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Water ownership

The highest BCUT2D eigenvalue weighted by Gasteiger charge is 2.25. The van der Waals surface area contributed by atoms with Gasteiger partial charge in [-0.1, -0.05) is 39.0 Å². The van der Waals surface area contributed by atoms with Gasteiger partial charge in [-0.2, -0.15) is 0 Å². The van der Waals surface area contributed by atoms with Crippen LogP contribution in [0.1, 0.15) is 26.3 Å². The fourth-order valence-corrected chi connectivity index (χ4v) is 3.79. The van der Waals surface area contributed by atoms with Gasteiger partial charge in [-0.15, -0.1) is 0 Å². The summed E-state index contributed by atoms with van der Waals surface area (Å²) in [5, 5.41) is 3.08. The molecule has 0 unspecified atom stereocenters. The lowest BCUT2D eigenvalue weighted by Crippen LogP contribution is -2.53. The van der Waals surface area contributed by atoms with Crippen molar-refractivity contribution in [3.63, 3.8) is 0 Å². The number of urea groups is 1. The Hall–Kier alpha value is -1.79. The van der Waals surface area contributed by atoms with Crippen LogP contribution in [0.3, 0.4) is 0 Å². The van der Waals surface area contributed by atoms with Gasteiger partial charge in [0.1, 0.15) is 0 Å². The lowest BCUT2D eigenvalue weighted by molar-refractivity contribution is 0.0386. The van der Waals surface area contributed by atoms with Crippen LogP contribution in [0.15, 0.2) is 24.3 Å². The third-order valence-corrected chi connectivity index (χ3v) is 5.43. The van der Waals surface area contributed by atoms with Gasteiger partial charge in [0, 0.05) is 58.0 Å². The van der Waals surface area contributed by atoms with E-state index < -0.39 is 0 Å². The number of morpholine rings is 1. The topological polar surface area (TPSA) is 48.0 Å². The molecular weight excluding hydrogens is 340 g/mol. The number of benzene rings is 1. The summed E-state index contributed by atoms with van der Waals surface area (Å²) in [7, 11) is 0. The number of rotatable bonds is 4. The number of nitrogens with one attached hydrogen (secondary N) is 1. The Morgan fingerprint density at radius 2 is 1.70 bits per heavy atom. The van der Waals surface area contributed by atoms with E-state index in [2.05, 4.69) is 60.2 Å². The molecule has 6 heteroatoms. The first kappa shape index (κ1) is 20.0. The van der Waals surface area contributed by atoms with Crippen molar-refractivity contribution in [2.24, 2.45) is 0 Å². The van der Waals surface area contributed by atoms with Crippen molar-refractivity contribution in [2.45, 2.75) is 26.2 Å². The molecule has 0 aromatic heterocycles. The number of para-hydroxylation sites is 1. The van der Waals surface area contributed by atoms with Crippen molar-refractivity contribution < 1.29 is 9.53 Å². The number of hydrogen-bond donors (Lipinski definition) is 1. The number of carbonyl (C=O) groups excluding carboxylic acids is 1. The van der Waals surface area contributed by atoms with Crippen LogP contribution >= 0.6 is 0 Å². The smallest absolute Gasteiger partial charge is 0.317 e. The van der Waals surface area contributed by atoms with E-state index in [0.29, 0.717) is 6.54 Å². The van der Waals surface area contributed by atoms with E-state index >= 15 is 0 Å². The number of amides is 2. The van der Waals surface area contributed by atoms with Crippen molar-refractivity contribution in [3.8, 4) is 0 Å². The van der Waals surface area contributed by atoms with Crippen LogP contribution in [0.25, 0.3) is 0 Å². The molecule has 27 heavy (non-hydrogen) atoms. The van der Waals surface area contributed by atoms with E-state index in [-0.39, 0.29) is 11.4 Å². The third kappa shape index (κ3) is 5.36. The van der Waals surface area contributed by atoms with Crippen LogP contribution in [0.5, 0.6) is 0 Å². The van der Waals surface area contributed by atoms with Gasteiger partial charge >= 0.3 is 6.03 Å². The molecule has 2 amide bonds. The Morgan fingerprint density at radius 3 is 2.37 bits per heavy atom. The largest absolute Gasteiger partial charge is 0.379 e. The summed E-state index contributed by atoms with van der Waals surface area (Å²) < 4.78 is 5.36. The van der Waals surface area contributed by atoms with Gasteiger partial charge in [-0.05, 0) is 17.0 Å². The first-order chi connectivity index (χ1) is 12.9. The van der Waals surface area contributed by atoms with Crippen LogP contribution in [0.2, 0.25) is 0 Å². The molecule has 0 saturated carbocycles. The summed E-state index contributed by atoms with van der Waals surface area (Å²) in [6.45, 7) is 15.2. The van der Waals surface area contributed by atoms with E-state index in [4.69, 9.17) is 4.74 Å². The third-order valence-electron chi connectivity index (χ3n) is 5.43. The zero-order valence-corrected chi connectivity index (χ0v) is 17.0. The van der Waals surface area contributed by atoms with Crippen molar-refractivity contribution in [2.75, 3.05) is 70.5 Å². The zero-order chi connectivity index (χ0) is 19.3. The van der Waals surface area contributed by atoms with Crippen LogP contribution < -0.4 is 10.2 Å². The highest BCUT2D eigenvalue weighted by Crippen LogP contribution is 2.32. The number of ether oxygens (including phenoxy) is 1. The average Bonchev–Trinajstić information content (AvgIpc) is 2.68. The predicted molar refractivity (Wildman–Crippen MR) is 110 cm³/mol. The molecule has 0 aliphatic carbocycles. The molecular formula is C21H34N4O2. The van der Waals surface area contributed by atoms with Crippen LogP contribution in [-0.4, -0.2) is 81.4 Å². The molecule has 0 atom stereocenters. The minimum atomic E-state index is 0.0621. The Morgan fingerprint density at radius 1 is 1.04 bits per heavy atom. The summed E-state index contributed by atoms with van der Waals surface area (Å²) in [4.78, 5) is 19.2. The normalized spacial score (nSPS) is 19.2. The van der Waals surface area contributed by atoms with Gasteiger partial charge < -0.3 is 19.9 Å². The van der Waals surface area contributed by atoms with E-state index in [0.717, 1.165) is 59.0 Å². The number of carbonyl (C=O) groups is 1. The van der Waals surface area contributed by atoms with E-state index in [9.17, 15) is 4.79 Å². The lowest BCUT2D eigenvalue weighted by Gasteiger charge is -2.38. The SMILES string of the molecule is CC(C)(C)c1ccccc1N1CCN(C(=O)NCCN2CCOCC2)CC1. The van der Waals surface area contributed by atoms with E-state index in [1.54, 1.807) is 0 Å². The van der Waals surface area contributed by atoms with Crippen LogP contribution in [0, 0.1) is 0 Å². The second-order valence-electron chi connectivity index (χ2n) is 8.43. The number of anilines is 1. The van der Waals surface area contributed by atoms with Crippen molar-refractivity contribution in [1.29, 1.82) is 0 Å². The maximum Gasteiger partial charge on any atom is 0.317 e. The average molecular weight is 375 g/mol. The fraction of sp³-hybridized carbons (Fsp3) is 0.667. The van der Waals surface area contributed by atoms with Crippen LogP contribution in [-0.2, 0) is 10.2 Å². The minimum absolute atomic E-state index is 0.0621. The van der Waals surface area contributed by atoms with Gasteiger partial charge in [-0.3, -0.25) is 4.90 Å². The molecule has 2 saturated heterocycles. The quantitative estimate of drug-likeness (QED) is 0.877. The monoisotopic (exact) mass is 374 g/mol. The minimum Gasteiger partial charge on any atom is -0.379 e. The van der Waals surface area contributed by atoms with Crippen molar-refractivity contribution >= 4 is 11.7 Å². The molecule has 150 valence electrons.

It is important to distinguish between ownership of water, and the right to have access to water and use it. Regulation of the resource can only arise out of an authority, explicit or implicit, that the government has the right to manage the resource in the public good. Most governments expressly own water, and the protection of the resource is therefore a public function to which individual rights are subservient. The right to use water is based either on customary or statutory claims. In order to be regulated, these must be clearly identified. Customary rights may include the right to expropriate, use or trade water, on which can be built systems of community ownership or use and water 224 charges. While building upon existing systems is often the surest and most acceptable route to implementation, systems based only on customary rights may not be able to assure efficient and equitable allocation of a scarce resource. A system of water law needs not only mechanisms of ensuring access to water (water rights) but also a system of obligations regarding usage and control of the levying of water charges by individuals (restriction of rights).

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